Lollipop Chainsaw -Music from the Video Game-

lollipopchainsaw Album Title:
Lollipop Chainsaw -Music from the Video Game-
Record Label:
WaterTower Music
Catalog No.:
WTM39310
Release Date:
June 12, 2012
Purchase:
Download at iTunes

Overview

Lollipop Chainsaw, an action game from No More Heroes creator Suda51 and his company Grasshopper Manufacture, is about a cheerleader who fights zombies with the head of her boyfriend (who wisecracks the time in Suda51 fashion) at her hip and a chainsaw in her hand. The game is a light pop confection combining action and humor, and the for the soundtrack, sound director Akira Yamaoka combined licensed songs with an original rock-flavored score, while Jimmy Urine of the band Mindless Self Indulgence contributed boss themes. A 45 minute long soundtrack was released digitally and via Amazon’s burned to order service.

Body

About half of the soundtrack is dedicated to licensed music, and the first six songs are an eclectic mixture of styles. Most of these are played for irony, whether the music in question is light pop, ala vocal group The Chordettes’ “Lollipop”, or heavy metal, like Five Finger Death Punch’s “The Way of the Fist” (the sole reason for the album’s parental advisory label).

Some of the songs provide accompaniment to a specific level, like the building-climbing minigame and New Wave group The Human League’s “Empire State Human” or Buckner and Garcia’s Novelty hit “Pac-man Fever”, which is played in a level similar to that famous game. Metal songs “Nemesis” by Arch Enemy and “Stop Reading, Start Doing Pushups” by D.R.U.G.S. round out the first half of the album.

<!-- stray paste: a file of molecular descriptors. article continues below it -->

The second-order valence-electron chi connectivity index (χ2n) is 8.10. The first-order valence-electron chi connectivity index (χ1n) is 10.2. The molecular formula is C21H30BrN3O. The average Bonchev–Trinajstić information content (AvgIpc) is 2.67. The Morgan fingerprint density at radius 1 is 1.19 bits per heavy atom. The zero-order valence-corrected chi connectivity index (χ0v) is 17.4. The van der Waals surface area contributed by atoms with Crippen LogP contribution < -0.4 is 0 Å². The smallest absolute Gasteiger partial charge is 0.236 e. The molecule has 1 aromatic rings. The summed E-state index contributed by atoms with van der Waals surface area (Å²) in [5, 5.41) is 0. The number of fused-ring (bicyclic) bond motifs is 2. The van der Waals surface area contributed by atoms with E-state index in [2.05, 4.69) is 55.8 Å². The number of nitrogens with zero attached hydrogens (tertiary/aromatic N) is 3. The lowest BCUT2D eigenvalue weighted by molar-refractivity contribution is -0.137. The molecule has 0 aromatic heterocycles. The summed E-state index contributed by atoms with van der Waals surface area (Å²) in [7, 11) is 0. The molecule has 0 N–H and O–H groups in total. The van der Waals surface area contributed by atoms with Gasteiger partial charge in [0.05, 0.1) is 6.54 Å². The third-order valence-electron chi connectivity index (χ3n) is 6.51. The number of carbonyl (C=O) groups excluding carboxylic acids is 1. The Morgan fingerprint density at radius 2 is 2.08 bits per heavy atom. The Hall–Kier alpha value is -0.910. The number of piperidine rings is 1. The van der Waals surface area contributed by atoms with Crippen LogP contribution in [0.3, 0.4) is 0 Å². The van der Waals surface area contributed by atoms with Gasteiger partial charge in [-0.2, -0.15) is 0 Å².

Akira Yamaoka’s half of the score traverses just as wide a variety of styles. The opener “Love for My Insane Lover” is an upbeat pop-punk track, reflecting the personality of the game’s protagonist, Juliet. Being constructed around a single riff, it’s a little on the repetitive side, but its energy makes it an enjoyable confection.

The Latin percussion used in “Zombie Guts” and “Zombeef Burger” makes for interesting contrast, but the 70s funk/fusion feel of “Mirrorball Madhouse”, with its synth lead and backup chorus, stands out far more. Arguably the best track on this release is “Rainbow Zombie Fever!”, a driving Latin fusion track with a trumpet solo in the middle.

The shifts of meter in “Zombie Tackle”, a metal track predominantly in 6/8, set it apart from the more standard riffs of “Viking Zombies Sail on Lightning Seas”. The final two tracks, “Bowel Purge” and “Scattering Guts”, provide more of the competent but relatively unexceptional metal heard earlier.

Summary

The eclecticism in Lollipop Chainsaw‘s soundtrack complements the game’s ironic and satirical bent perfectly, but as a result, this album release is a mish-mash of styles and genres that never coheres. Furthermore, neither the set of licensed songs nor the score is anywhere near complete, with many prominent pieces left out, not to mention all of the boss music. Finally, the sound quality is quite poor, with every track compressed far beyond reasonable levels. Separate CDs for the licensed music and the score should be released, and either one would be more enjoyable as an album than this half-hearted effort.

Lollipop Chainsaw -Music from the Video Game- Ben Schweitzer

Do you agree with the review and score? Let us know in the comments below!

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Posted on August 1, 2012 by Ben Schweitzer. Last modified on January 19, 2016.


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